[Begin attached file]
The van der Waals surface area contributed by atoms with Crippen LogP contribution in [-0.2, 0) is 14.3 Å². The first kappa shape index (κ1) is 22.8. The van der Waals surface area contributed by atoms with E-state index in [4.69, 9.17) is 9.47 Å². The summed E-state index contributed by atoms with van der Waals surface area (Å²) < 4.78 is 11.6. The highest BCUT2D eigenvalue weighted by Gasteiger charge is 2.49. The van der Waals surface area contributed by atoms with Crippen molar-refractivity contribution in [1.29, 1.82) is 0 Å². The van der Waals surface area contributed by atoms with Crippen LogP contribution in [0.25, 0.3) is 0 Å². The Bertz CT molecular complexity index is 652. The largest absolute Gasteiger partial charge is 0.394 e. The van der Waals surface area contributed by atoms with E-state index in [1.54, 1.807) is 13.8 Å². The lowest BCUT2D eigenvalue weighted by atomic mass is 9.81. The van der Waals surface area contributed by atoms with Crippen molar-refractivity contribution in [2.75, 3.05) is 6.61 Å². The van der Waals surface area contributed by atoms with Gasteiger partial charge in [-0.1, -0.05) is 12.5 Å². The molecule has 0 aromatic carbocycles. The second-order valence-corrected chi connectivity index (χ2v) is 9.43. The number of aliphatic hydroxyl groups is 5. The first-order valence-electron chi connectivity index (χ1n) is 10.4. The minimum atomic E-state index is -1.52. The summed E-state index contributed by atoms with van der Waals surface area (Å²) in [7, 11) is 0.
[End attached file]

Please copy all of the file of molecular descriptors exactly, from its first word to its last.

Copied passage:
The van der Waals surface area contributed by atoms with Crippen LogP contribution in [-0.2, 0) is 14.3 Å². The first kappa shape index (κ1) is 22.8. The van der Waals surface area contributed by atoms with E-state index in [4.69, 9.17) is 9.47 Å². The summed E-state index contributed by atoms with van der Waals surface area (Å²) < 4.78 is 11.6. The highest BCUT2D eigenvalue weighted by Gasteiger charge is 2.49. The van der Waals surface area contributed by atoms with Crippen molar-refractivity contribution in [1.29, 1.82) is 0 Å². The van der Waals surface area contributed by atoms with Crippen LogP contribution in [0.25, 0.3) is 0 Å². The Bertz CT molecular complexity index is 652. The largest absolute Gasteiger partial charge is 0.394 e. The van der Waals surface area contributed by atoms with E-state index in [1.54, 1.807) is 13.8 Å². The lowest BCUT2D eigenvalue weighted by atomic mass is 9.81. The van der Waals surface area contributed by atoms with Crippen molar-refractivity contribution in [2.75, 3.05) is 6.61 Å². The van der Waals surface area contributed by atoms with Gasteiger partial charge in [-0.1, -0.05) is 12.5 Å². The molecule has 0 aromatic carbocycles. The second-order valence-corrected chi connectivity index (χ2v) is 9.43. The number of aliphatic hydroxyl groups is 5. The first-order valence-electron chi connectivity index (χ1n) is 10.4. The minimum atomic E-state index is -1.52. The summed E-state index contributed by atoms with van der Waals surface area (Å²) in [7, 11) is 0.